Over two thousand participants awaited their turn to best their opponent before king and countrymen. They huddled as those at attention, known and unknown, of varied ages and backgrounds – journeymen, foreign born, and common brawlers. Within their ranks stood men of notoriety who gained fame in battle or past tournaments, and these too arrived from across the northern realm.
The warriors stood fast at the blowing of a single horn upon the dais. Armond took a proud stance among the combatants, raising his right hand in the air in unison with the others, repeating the words of oath called out by the judges present: “For honor and service! To King and Country!”
The tournament was set – elimination down to the last man. Blunted weapons were doled out: swords, axes, spears, and wooden shields. The judges kept order and awarded victory at their determination of any blow of certainty to the head, neck, or heart. Eleven rounds separated the beginning rabble down to the one champion. The first two rounds, called ‘the weeding out,’ cut the number down to five hundred, eliminating the less deserving. Armond had no desire to join in their number.
In the end came the Champion’s reward: two thousand forty-eight silver krones gathered from the fighters prior to the festival as presented by the king.
Sharp-edged spears pushed the participants to the edge of the circle. Armond took a seat upon the grass to watch as a spectator until called. Pairs were singled out, dozens at a time, and after hasty instructions, judges dropped their hands and the melee began. Armond witnessed a clash of arms: the fray appeared a clumsy orchestration as fighters stumbled and rushed, slashed and conquered. Some lay bleeding, bruised, moaning in pain, or red-faced and angered over a sudden loss. The melee continued. As one pair finished, another fight began. The arena was now awash with dueling combatants; the dust roiled and the crowd kept up its loud chorus. The winners of the first round received a white feather – the losers, jeers and a quick exit.
Armond glanced over his shoulder searching for his friends in the assembly, but the faces were many and noise drowned out their voices. After some time, an eternity in waiting it seemed, a large man in a traditional white tabard approached.
“You there – here!” he commanded, pointing Armond to a position upon the grass.
“And you, hurry it up,” he called to another in wait.
An odd fellow lined up opposite Armond. Rangy arms tensed with hands folded at his waist and sweat beaded upon a cleaned-shaven head – the man looked strange even in Nordhiem.
“Choose!” bellowed the judge. Two young retainers stood near holding two swords, an axe, a spear, and two shields. Armond took a firm handled sword, its edge smoothed away, and a wooden shield. His opponent chose the second shield and a spear.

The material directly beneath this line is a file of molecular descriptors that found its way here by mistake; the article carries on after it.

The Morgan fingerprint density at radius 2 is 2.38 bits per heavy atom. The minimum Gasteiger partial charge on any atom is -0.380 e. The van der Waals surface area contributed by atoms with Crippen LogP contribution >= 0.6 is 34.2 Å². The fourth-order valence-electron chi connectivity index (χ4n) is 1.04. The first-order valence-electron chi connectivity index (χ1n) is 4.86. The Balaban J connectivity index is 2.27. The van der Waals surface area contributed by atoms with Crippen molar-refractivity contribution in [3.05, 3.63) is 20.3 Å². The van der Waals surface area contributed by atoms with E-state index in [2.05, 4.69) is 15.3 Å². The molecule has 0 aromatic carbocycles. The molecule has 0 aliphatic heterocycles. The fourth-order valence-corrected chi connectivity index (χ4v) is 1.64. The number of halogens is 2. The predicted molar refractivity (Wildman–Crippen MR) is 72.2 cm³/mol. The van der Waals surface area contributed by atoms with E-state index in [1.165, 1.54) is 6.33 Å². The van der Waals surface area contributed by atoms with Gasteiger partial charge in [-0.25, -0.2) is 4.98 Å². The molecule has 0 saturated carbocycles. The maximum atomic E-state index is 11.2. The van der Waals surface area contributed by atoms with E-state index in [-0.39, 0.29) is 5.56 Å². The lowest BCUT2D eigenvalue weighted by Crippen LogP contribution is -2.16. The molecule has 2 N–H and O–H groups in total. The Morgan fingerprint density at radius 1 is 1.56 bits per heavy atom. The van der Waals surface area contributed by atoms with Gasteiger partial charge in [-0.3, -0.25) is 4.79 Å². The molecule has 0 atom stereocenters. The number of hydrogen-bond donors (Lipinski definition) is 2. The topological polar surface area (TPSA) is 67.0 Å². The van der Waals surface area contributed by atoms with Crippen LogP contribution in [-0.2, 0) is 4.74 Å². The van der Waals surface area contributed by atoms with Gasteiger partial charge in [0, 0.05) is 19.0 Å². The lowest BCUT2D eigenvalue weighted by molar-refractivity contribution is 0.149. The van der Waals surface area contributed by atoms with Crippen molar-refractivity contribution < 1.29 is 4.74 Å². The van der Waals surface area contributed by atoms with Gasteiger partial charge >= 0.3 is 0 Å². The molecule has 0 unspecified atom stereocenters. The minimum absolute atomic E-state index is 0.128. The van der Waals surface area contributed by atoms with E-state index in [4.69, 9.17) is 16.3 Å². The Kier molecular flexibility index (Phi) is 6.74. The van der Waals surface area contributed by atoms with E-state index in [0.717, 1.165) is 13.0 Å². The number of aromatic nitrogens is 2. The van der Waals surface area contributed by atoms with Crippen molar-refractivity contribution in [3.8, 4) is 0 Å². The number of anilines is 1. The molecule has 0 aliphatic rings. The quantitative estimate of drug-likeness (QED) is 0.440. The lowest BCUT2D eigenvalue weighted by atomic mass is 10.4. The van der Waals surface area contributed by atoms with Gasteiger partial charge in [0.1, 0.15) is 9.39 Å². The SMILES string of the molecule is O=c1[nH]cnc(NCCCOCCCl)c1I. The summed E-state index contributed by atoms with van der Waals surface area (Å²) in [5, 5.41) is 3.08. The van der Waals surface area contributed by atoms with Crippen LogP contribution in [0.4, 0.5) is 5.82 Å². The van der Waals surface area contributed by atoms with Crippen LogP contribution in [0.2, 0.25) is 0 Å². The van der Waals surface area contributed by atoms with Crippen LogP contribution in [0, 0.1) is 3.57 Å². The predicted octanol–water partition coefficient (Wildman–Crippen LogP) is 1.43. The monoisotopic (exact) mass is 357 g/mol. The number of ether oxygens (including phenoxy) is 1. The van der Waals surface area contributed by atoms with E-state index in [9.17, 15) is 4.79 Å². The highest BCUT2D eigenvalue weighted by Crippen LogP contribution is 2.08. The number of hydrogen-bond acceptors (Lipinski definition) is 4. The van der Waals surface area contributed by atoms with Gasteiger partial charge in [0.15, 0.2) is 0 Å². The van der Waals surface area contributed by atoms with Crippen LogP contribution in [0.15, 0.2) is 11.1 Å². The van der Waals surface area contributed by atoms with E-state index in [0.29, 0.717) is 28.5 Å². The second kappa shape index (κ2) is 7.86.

“Line up,” called the judge once again. “The fight ends when I say, or my spearmen will end it for you. My judgment is final – now fight!”
With a drop of his hand, the contest began. Armond felt a flame surge in his heart, but it was met by the distraction of a roaring crowd and forty other fights going on simultaneously in the forum.
“Come boy, see what I have waiting,” challenged the adversary, his accent thick and clever.
“Odd again,” thought Armond, his mind drifting. “Is he Noldarin? Perhaps from the western flanks…”
A sudden attack ended the curiosity as Armond blocked a spear thrust with his shield. The man returned with slashes and drives, keeping him on the defensive. He came quickly on the attack, skilled with his weapon. Crouched low with spear in left hand and shield upon his right, he squatted ready to strike. Armond lunged forward hacking with the sword, but his blows were blocked and countered. The exchange continued until the man found an opportunity and swept low as if to strike a leg; then with a sudden dip and a deft twisting maneuver, he managed to get behind Armond’s shield from below, blocking with his own shield and stabbing upward towards the heart. Armond reacted instinctively. He spun away from the near victorious strike, and with both shields knocked aside, struck a sword blow to the neck of his opponent. So sudden it came and it was done. Armond looked on as the strange man writhed in pain upon the ground, hand clutched upon a throbbing neck.
“The Victor!” called the judge. He raised Armond’s hand above his head. He was given a white feather and walked back to where the victorious sat, waiting for round two. His opponent sent away cursing.